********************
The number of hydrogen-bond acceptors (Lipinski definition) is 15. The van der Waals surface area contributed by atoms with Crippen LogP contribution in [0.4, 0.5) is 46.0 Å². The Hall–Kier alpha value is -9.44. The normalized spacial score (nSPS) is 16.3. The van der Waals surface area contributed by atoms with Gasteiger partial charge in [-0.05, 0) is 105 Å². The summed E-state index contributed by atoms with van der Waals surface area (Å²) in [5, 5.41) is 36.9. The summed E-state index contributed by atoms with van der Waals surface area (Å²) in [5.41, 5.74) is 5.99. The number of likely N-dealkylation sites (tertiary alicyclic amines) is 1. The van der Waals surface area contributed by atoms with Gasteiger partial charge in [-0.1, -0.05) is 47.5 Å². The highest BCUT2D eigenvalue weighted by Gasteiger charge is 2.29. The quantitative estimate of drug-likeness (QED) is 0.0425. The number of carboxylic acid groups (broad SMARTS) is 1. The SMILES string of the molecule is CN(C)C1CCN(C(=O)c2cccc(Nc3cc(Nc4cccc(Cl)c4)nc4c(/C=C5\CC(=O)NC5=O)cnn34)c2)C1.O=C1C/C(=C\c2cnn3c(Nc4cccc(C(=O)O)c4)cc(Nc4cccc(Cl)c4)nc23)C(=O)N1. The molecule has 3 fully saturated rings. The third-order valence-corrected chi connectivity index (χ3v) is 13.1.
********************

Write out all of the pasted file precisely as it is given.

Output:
The number of hydrogen-bond acceptors (Lipinski definition) is 15. The van der Waals surface area contributed by atoms with Crippen LogP contribution in [0.4, 0.5) is 46.0 Å². The Hall–Kier alpha value is -9.44. The normalized spacial score (nSPS) is 16.3. The van der Waals surface area contributed by atoms with Gasteiger partial charge in [-0.05, 0) is 105 Å². The summed E-state index contributed by atoms with van der Waals surface area (Å²) in [5, 5.41) is 36.9. The summed E-state index contributed by atoms with van der Waals surface area (Å²) in [5.41, 5.74) is 5.99. The number of likely N-dealkylation sites (tertiary alicyclic amines) is 1. The van der Waals surface area contributed by atoms with Gasteiger partial charge in [-0.1, -0.05) is 47.5 Å². The highest BCUT2D eigenvalue weighted by Gasteiger charge is 2.29. The quantitative estimate of drug-likeness (QED) is 0.0425. The number of carboxylic acid groups (broad SMARTS) is 1. The SMILES string of the molecule is CN(C)C1CCN(C(=O)c2cccc(Nc3cc(Nc4cccc(Cl)c4)nc4c(/C=C5\CC(=O)NC5=O)cnn34)c2)C1.O=C1C/C(=C\c2cnn3c(Nc4cccc(C(=O)O)c4)cc(Nc4cccc(Cl)c4)nc23)C(=O)N1. The molecule has 3 fully saturated rings. The third-order valence-corrected chi connectivity index (χ3v) is 13.1.